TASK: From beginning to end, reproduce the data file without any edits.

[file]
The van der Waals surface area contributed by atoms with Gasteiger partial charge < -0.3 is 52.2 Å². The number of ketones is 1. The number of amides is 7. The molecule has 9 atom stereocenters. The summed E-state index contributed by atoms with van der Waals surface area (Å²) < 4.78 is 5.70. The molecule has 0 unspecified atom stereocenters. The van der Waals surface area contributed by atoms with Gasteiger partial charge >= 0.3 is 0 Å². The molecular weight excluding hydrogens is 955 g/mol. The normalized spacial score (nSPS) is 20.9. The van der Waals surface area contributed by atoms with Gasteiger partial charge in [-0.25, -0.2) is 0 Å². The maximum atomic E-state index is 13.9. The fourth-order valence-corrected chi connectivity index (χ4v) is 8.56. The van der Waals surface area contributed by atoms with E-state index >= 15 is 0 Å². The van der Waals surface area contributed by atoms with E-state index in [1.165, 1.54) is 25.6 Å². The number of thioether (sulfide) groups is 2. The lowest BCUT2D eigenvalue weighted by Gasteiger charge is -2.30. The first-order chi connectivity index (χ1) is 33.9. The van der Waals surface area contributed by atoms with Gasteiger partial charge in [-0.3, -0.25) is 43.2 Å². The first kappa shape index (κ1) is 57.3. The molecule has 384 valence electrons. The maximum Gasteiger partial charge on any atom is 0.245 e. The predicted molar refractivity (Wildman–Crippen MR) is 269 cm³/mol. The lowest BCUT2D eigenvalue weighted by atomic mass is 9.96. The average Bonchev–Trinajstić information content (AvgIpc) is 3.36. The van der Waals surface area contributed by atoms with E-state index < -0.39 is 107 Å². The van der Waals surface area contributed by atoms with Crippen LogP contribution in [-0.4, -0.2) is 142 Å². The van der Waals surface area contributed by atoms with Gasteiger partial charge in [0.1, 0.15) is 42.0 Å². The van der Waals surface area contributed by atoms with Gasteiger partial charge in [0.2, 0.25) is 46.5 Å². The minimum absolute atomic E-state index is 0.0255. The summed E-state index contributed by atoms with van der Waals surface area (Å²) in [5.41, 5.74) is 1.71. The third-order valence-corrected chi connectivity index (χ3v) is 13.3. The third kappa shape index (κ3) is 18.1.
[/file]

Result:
The van der Waals surface area contributed by atoms with Gasteiger partial charge < -0.3 is 52.2 Å². The number of ketones is 1. The number of amides is 7. The molecule has 9 atom stereocenters. The summed E-state index contributed by atoms with van der Waals surface area (Å²) < 4.78 is 5.70. The molecule has 0 unspecified atom stereocenters. The van der Waals surface area contributed by atoms with Gasteiger partial charge >= 0.3 is 0 Å². The molecular weight excluding hydrogens is 955 g/mol. The normalized spacial score (nSPS) is 20.9. The van der Waals surface area contributed by atoms with Gasteiger partial charge in [-0.25, -0.2) is 0 Å². The maximum atomic E-state index is 13.9. The fourth-order valence-corrected chi connectivity index (χ4v) is 8.56. The van der Waals surface area contributed by atoms with E-state index >= 15 is 0 Å². The van der Waals surface area contributed by atoms with E-state index in [1.165, 1.54) is 25.6 Å². The number of thioether (sulfide) groups is 2. The lowest BCUT2D eigenvalue weighted by Gasteiger charge is -2.30. The first-order chi connectivity index (χ1) is 33.9. The van der Waals surface area contributed by atoms with Gasteiger partial charge in [-0.3, -0.25) is 43.2 Å². The first kappa shape index (κ1) is 57.3. The molecule has 384 valence electrons. The maximum Gasteiger partial charge on any atom is 0.245 e. The predicted molar refractivity (Wildman–Crippen MR) is 269 cm³/mol. The lowest BCUT2D eigenvalue weighted by atomic mass is 9.96. The average Bonchev–Trinajstić information content (AvgIpc) is 3.36. The van der Waals surface area contributed by atoms with E-state index < -0.39 is 107 Å². The van der Waals surface area contributed by atoms with Crippen LogP contribution in [-0.4, -0.2) is 142 Å². The van der Waals surface area contributed by atoms with Gasteiger partial charge in [0.1, 0.15) is 42.0 Å². The van der Waals surface area contributed by atoms with Gasteiger partial charge in [0.2, 0.25) is 46.5 Å². The minimum absolute atomic E-state index is 0.0255. The summed E-state index contributed by atoms with van der Waals surface area (Å²) in [5.41, 5.74) is 1.71. The third-order valence-corrected chi connectivity index (χ3v) is 13.3. The third kappa shape index (κ3) is 18.1.